The bonds of the Town of Lansing, in the State of New York,
issued to aid in the construction of the New York and Oswego
Midland Railroad, having been put out without a previous
designation by the company of all the counties through which the
extension authorized by the New York Act of 1871, c. 298, would
pass, were issued without authority of law, and are invalid.
This was an action at law against the Town of Lansing to recover
on bonds issued by it in aid of the New York and Oswego Midland
Railroad. Judgment for defendant; plaintiff sued out this writ of
error. The case is stated in the opinion.
Page 128 U. S. 558
MR. JUSTICE HARLAN delivered the opinion of the Court.
This is an action upon certain bonds, with interest coupons
attached, issued in the name of the Town of Lansing, in the County
of Tompkins, New York, to the New York and Oswego Midland Railroad
Company, a corporation created by the laws of that state. The
parties consenting thereto in writing, the case was tried by the
court without a jury, and upon the special facts found there was a
judgment for the town.
The correctness of that judgment depends upon the construction
to be given to the Act of the Legislature of New York approved
April 5, 1871, entitled "An act to authorize the New York and
Oswego Midland Railroad Company to extend its road, and to
facilitate the construction thereof."
1 Laws N.Y. 1871, p. 586, c. 298. By the first section of that
act, it is provided:
"The New York and Oswego Midland Railroad Company are hereby
authorized and empowered to extend and construct their railroad
from the City of Auburn, or from any point on said road easterly or
southerly from said city, upon such route and location, and through
such counties, as the board of directors of said company shall deem
most feasible and favorable for the construction of said railroad,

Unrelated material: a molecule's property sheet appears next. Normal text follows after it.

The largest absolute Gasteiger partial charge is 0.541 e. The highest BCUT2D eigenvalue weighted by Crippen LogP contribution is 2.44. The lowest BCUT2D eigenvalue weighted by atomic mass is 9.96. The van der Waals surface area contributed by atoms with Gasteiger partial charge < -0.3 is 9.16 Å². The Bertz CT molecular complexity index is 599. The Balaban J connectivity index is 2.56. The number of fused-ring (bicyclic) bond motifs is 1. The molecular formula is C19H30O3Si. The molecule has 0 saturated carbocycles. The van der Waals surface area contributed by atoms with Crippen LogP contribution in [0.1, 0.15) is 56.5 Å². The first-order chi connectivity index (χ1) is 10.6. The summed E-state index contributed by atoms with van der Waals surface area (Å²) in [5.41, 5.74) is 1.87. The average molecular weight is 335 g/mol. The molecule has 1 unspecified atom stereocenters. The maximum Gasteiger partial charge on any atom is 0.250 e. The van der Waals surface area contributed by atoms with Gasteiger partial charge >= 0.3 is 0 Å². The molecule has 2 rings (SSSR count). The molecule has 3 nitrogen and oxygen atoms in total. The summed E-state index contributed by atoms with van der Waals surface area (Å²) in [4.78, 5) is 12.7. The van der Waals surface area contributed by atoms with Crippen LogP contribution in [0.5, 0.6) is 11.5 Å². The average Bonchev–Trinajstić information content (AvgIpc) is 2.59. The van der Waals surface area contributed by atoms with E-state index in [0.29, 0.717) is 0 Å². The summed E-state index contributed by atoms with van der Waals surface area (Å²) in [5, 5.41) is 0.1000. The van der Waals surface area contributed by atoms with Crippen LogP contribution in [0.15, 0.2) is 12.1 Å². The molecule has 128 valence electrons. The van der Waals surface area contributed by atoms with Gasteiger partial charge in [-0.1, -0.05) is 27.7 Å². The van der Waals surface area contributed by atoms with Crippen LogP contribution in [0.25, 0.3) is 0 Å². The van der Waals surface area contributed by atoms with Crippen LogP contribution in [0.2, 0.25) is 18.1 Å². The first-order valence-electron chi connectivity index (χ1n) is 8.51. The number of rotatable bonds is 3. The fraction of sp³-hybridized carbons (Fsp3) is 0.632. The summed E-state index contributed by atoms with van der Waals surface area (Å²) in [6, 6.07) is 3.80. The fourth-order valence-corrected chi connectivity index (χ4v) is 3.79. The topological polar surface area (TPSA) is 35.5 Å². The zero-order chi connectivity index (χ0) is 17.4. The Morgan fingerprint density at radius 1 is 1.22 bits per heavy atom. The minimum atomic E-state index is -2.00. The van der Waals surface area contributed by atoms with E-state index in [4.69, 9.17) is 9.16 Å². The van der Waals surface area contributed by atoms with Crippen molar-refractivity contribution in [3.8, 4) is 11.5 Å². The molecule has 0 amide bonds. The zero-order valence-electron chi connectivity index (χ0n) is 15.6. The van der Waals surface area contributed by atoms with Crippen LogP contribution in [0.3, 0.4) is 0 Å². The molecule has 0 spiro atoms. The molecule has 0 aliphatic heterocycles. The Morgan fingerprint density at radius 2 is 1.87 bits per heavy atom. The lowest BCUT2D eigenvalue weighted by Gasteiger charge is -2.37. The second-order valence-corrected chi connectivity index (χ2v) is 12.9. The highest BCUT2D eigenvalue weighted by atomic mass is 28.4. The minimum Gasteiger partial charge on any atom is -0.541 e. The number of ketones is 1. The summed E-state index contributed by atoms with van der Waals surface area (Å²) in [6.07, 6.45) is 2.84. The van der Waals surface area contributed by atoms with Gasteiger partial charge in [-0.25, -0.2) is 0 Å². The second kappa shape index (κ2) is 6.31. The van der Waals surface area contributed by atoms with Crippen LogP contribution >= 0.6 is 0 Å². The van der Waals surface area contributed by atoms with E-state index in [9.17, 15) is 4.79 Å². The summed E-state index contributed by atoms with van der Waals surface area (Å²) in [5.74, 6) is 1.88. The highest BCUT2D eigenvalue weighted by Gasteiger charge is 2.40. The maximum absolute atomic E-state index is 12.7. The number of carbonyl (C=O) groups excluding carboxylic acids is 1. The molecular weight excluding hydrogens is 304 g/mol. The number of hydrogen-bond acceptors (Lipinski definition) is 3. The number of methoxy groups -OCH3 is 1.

to any point on Lake Erie or the Niagara River."
After giving authority to the company to locate, extend, and
construct certain branch roads, the section continues:
"And any town, village, or city in any county through or near
which said railroad or its branches may be located, except such
counties, towns, or cities as are excepted from the provisions of
the general bonding law, may aid or facilitate the construction of
the said New York and Oswego Midland Railroad and its branches and
extensions by the issue and sale of its bonds in the manner
provided for in the act entitled 'An act to facilitate the
construction of the New York and Oswego Midland Railroad, and to
authorize towns to subscribe to the capital stock thereof,' passed
April 5, 1866, and the acts amendatory of and supplementary
In Mellen v. Lansing,
11 F. 829, involving
Page 128 U. S. 559
substantially the same questions as are here presented, and in
which case it became necessary to interpret the above statute, it
"Moreover there is an inherent defect in the fact that the
company never, by any action of its directors or otherwise,
designated all the counties through which the road was to pass.
Under the act of 1871, the whole extension or branch must be
located before the bonds of any town can be issued. It is not
enough that a location be made through a particular county. So that
even though the maps filed could be regarded as a location of so
much of the western extension as was to pass through Tompkins
County, there would be no authority for issuing the bonds until the
whole extension or branch should be located. The board of directors
must in some way adopt an entire route as feasible and favorable
before the town bonds can be issued. This seems to have been the
view of the Court of Appeals of New York in People v.
55 N.Y. 587."
These views were in accordance with the previous decision by the
same court in Mellen v. Lansing,
11 F. 820, and were
reaffirmed in Thomas v. Lansing,
14 F. 618.
We are of opinion that this construction of the statute is the
proper one. The reasons therefor are fully stated in the cases
above cited, and, as they are entirely satisfactory, no good
purpose would be subserved by enlarging upon them in this opinion.
As the bonds in suit were issued without any previous action of the
company designating all the counties through which would pass the
road authorized by the act of 1871 to be constructed, they must be
held to have been issued without authority of law, and cannot
therefore be the foundation of a judgment against the town.
The judgment below is affirmed.